NASA satellites analyze Typhoon Soudelor moving toward Taiwan

August 5, 2015, NASA's Goddard Space Flight Center
On Aug. 5, the GPM satellite data was used to make a 3-D vertical structure of rainfall within Soudelor. Some storms examined with GPM's radar reached heights of over 12.9 km (about 8 miles) and were dropping rain at a rate of over 87 mm (3.4 inches). Credit: NASA/JAXA/SSAI, Hal Pierce

Heavy rain, towering thunderstorms, and a large area are things that NASA satellites observed as Typhoon Soudelor moves toward Taiwan on August 5, 2015.

NASA's Terra satellite passed over Soudelor on August 5, 2015 at 01:45 UTC and the Moderate Resolution Imaging Spectroradiometer (MODIS) instrument captured a visible image of the large storm in the Philippine Sea. The eye appeared to be cloud-filled as bands of thunderstorms spiraled into the center of the storm.

The Global Precipitation Measurement (GPM) mission core observatory, a satellite managed by both NASA and the Japan Aerospace Exploration Agency, took a look at rainfall and cloud heights.

Typhoon Soudelor's sustained winds were 105 knots (about 121 mph) when the GPM core observatory satellite flew above on August 5, 2015 at 1051 UTC. At NASA's Goddard Space Flight Center in Greenbelt, Maryland, a rainfall analysis was made from data collected from GPM's Microwave Imager (GMI) and Dual-Frequency Precipitation Radar (DPR) instruments. The analysis showed that Soudelor was very large and had a well-defined eye. Intense feeder bands are shown spiraling into the center.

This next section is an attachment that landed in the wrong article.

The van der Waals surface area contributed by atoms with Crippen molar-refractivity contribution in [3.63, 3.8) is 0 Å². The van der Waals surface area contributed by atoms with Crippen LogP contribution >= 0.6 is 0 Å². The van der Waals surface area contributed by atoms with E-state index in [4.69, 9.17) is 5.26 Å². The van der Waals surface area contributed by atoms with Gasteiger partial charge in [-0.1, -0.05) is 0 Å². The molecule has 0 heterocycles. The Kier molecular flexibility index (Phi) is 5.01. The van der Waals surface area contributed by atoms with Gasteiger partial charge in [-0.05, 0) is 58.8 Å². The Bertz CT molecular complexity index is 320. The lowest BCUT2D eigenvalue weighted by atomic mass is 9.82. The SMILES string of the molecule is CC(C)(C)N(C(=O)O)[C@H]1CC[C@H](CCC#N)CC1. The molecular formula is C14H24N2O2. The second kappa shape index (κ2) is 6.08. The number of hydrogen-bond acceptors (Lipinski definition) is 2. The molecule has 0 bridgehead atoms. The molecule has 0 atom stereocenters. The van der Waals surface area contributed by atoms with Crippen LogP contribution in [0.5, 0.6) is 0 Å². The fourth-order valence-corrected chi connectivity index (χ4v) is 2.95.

Three dimensional radar reflectivity data from GPM's DPR (ku Band) were used to construct a simulated cross section through Typhoon Soudelor's center. A view from the south showed the 3-D vertical structure of rainfall within Soudelor. Some storms examined with GPM's radar reached heights of over 12.9 km (about 8 miles) and were dropping rain at a rate of over 87 mm (3.4 inches).

On August 5, 2015 at 01:45 UTC NASA's Terra satellite captured this image of Typhoon Soudelor in the Philippine Sea. Credit: NASA Goddard MODIS Rapid Response Team

On August 5, 2015 at 1500 UTC (11 a.m. EDT), Soudelor was centered near 20.0 North latitude and 132.7 East longitude, about 474 nautical miles (545.5 miles/ 877.8 km) southeast of Kadena Air Base, Okinawa, Japan. It was moving to the west at 10 knots (11.5 mph/18.5 kph). Maximum sustained winds were near 100 knots (115 mph/185 kph).

The Joint Typhoon Warning Center (JTWC) predicts that typhoon Soudelor will continue to be a powerful typhoon and winds are predicted to increase to 120 knots (138 mph) before impacting Taiwan in a couple days. Taiwan's rugged terrain is expected to take its toll on Soudelor but the is still expected to have wind speeds of 90 knots (103.5 mph) while approaching China.

Explore further: NASA sees heavy rainfall in Super Typhoon Soudelor

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